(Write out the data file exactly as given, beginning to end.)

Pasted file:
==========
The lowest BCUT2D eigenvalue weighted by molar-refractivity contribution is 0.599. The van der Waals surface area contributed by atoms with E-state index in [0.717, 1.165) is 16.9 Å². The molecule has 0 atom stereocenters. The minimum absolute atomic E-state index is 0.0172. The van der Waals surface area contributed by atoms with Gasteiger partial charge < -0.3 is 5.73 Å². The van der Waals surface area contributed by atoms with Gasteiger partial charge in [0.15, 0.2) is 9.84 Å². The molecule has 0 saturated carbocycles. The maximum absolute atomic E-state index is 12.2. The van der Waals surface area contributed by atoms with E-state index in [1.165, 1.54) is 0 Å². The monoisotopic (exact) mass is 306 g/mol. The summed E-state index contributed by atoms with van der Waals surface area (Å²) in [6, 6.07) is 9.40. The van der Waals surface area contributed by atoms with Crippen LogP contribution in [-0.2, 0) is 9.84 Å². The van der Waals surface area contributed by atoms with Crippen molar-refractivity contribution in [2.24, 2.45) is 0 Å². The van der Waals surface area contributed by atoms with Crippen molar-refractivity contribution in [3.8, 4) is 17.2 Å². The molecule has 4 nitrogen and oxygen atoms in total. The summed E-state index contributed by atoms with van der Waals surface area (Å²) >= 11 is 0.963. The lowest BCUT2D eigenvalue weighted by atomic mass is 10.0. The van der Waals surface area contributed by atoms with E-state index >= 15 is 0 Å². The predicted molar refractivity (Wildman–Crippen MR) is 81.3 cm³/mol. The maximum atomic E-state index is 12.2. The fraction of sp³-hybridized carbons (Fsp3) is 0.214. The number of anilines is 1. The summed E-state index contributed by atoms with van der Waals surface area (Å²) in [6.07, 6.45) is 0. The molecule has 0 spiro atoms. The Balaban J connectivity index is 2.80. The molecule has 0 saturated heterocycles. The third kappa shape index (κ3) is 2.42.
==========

The lowest BCUT2D eigenvalue weighted by molar-refractivity contribution is 0.599. The van der Waals surface area contributed by atoms with E-state index in [0.717, 1.165) is 16.9 Å². The molecule has 0 atom stereocenters. The minimum absolute atomic E-state index is 0.0172. The van der Waals surface area contributed by atoms with Gasteiger partial charge < -0.3 is 5.73 Å². The van der Waals surface area contributed by atoms with Gasteiger partial charge in [0.15, 0.2) is 9.84 Å². The molecule has 0 saturated carbocycles. The maximum absolute atomic E-state index is 12.2. The van der Waals surface area contributed by atoms with E-state index in [1.165, 1.54) is 0 Å². The monoisotopic (exact) mass is 306 g/mol. The summed E-state index contributed by atoms with van der Waals surface area (Å²) in [6, 6.07) is 9.40. The van der Waals surface area contributed by atoms with Crippen LogP contribution in [-0.2, 0) is 9.84 Å². The van der Waals surface area contributed by atoms with Crippen molar-refractivity contribution in [2.24, 2.45) is 0 Å². The van der Waals surface area contributed by atoms with Crippen molar-refractivity contribution in [3.8, 4) is 17.2 Å². The molecule has 4 nitrogen and oxygen atoms in total. The summed E-state index contributed by atoms with van der Waals surface area (Å²) >= 11 is 0.963. The lowest BCUT2D eigenvalue weighted by atomic mass is 10.0. The van der Waals surface area contributed by atoms with E-state index >= 15 is 0 Å². The predicted molar refractivity (Wildman–Crippen MR) is 81.3 cm³/mol. The maximum atomic E-state index is 12.2. The fraction of sp³-hybridized carbons (Fsp3) is 0.214. The number of anilines is 1. The summed E-state index contributed by atoms with van der Waals surface area (Å²) in [6.07, 6.45) is 0. The molecule has 0 spiro atoms. The Balaban J connectivity index is 2.80. The molecule has 0 saturated heterocycles. The third kappa shape index (κ3) is 2.42.